Kendall’s coefficient of concordance (aka Kendall’s W) is a measure of agreement among raters defined as follows.
Definition 1: Assume there are m raters rating k subjects in rank order from 1 to k. Let rij = the rating rater j gives to subject i. For each subject i, let Ri = . let be the mean of the Ri and let R be the squared deviation, i.e.
Now define Kendall’s W by
Observation: By algebra, an alternative formulation for W is
(see proof of Property 2 of Wilcoxon Rank Sum Test), and so
If all the Ri are the same (i.e. the raters are in complete disagreement), then by Definition 1, W = 0. In fact, it is always the case that 0 ≤ W ≤ 1.
Property 1: When k ≥ 5 or m > 15, m(k–1)W ~ χ2 (k–1).
Observation: We can use this property to test the hypothesis that W = 0 (i.e. there is no agreement among the raters).
Example 1: Seven judges rank order the same eight movies with the results shown in Figure 1. The average rank is used in cases of ties. Calculate Kendall’s W for this data and test whether there is no agreement among the judges.
Figure 1 – Kendall’s W
We see that W = .635 (cell C16), which indicates some level of agreement between the judges. We also see that (cell C18) and that the p-value = 5.9E-05 < .05 = α, thereby allowing us to reject the null hypothesis that there is no agreement among the judges.
Note too that we calculated the sums of the values in each row of data to make sure that the data range contained ranked data. Since there are 8 subjects the sum of rankings on each row should be 1 + 2 + ∙∙∙ + 7 + 8 = 8 ∙ 9 / 2 = 36, which it does.
Observation: W is not a correlation coefficient and so we can’t use our usual judgments about correlation coefficients. It turns out, however, that there is a linear transformation of W that is a correlation coefficient, namely
In fact it can be shown that r is the average (Spearman) correlation coefficient computed on the ranks of all pairs of raters.
For Example 1, r = .574 (cell C19).
Observation: In cell C22, we show how to compute W based on the alternative formulation for W given above. What is quite interesting is that the χ2 value for W given above is equal to the χ2 value used for Friedman’s test. Since we can calculate that value using the supplemental formula FRIEDMAN(R1), by Property 1, it follows that
For Example 1, this calculation is shown in cell C23.
Real Statistics Function: The Real Statistics Resource Pack contains the following array function:
KENDALLW(R1, lab, ties): returns a column vector consisting of and p-value where R1 is formatted as in range B5:I11 of Figure 1. If lab = TRUE, then instead of a 5 × 1 range the output is a 5 × 2 range where the first column consists of labels; default: lab = FALSE. If ties = TRUE then the ties correction as described below is applied (default = FALSE).
For Example 1, KENDALLW(B5:I11, TRUE) returns the output shown in Figure 2.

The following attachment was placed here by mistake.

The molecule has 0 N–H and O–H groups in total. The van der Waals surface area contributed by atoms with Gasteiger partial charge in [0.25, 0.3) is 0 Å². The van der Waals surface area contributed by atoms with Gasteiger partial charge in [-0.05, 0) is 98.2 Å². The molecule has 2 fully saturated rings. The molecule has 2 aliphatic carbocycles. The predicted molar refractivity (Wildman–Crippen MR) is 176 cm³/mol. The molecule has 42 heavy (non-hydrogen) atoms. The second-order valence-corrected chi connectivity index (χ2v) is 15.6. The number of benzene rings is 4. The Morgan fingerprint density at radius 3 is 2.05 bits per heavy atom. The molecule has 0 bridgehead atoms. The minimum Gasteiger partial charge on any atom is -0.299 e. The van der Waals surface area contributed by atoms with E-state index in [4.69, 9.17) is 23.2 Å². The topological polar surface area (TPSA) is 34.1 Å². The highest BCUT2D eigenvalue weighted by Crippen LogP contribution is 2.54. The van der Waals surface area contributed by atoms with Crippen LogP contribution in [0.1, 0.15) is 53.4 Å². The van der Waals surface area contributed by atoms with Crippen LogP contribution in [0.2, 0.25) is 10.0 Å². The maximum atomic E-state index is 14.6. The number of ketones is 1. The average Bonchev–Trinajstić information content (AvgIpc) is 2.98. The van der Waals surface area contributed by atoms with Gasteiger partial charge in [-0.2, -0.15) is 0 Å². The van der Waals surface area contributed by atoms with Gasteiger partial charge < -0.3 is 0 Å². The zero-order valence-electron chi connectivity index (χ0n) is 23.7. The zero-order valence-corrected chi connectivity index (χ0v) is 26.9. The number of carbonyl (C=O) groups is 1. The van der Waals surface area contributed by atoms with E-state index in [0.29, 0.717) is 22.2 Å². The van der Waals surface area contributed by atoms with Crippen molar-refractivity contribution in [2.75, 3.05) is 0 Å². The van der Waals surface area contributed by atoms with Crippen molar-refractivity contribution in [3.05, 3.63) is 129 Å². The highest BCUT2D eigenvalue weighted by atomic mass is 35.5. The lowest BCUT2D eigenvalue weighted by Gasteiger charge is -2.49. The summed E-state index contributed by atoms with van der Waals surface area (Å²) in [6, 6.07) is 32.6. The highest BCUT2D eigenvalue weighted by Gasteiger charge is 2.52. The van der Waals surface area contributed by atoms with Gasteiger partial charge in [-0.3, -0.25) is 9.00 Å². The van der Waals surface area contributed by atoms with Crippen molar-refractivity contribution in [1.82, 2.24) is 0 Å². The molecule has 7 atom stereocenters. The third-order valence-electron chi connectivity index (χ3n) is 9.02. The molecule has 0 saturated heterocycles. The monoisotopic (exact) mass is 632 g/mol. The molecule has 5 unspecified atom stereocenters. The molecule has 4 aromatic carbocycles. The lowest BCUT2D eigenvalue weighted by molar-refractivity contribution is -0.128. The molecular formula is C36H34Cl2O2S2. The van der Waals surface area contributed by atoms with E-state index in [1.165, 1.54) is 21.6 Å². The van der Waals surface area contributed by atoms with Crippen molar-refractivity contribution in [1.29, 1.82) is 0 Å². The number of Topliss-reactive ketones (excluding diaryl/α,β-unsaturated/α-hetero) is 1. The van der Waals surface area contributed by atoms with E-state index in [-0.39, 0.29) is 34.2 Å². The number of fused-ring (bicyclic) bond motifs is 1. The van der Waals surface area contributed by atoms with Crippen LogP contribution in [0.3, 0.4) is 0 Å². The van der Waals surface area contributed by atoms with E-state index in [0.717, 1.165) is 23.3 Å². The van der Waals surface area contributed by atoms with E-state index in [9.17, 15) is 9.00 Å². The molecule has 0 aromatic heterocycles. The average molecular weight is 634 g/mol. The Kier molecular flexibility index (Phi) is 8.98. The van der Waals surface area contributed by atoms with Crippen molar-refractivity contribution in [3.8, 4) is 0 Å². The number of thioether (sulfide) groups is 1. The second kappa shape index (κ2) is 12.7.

Figure 2 – KENDALLW output
Real Statistics Data Analysis Tool: The Reliability data analysis tool supplied in the Real Statistics Resource Pack can also be used to calculate Cohen’s weighted kappa.
To calculate Kendall’s W for Example 1 press Ctrl-m and choose the Reliability option from the menu that appears. Fill in the dialog box that appears (see Figure 7 of Cronbach’s Alpha) by inserting B4:I11 in the Input Range and choosing the Kendall’s W option.
Observation: The definition of W is fine unless there are a lot of ties in the rankings. When there are a lot of ties, the following revised definition of W can be used.
Definition 2: For each rater j, define
where the g are all the groups of tied ranks for rater j and tg = the number of tied ranks. E.g. for judge 1 in Example 1, there are no ties and so T1 = 0. For judge 2 there is one group of tied ranks (for 4 and 5) and so T2 = 23 – 2 = 6. Similarly T3 = T4 = T5 = 6. For judge 6 there are two such groups and so T6 = 6 + 6 = 12 and for judge 7 there is one group with three ties (3, 4, 5) and so T7 = 33 – 3 = 24. Thus T = 0 + 6 + 6 + 6 + 6 + 12 + 24 = 60.
Now define W as follows.
Example 2: Repeat Example 1 taking ties into account.
The calculations are shown in Figure 3.
Figure 3 – Kendall’s W with ties
Here we handle the ties using the same approach as in Example 3 of Kendall’s Tau. In particular, the non-zero cells in each row of the range L5:S11 will correspond to the first element in a group of ties. The value of each such cell will be one less than the number of ties in that group. E.g. cell L5 contains the formula
If you highlight the range L5:S11 and press Ctrl-R and Ctrl-D you will fill in the whole range with the appropriate formulas. This works provided the cells in A5:A11 and J5:J11 are blank (or at least non-numeric). Cell C16 will contain the formula to calculate T.
We see that the value of W hasn’t changed much even though we have quite a few ties.
Observation: The Real Statistics Reliability data analysis tool described above also contains a Kendall’s W with ties option. When this option is selected the ties correction described above is applied.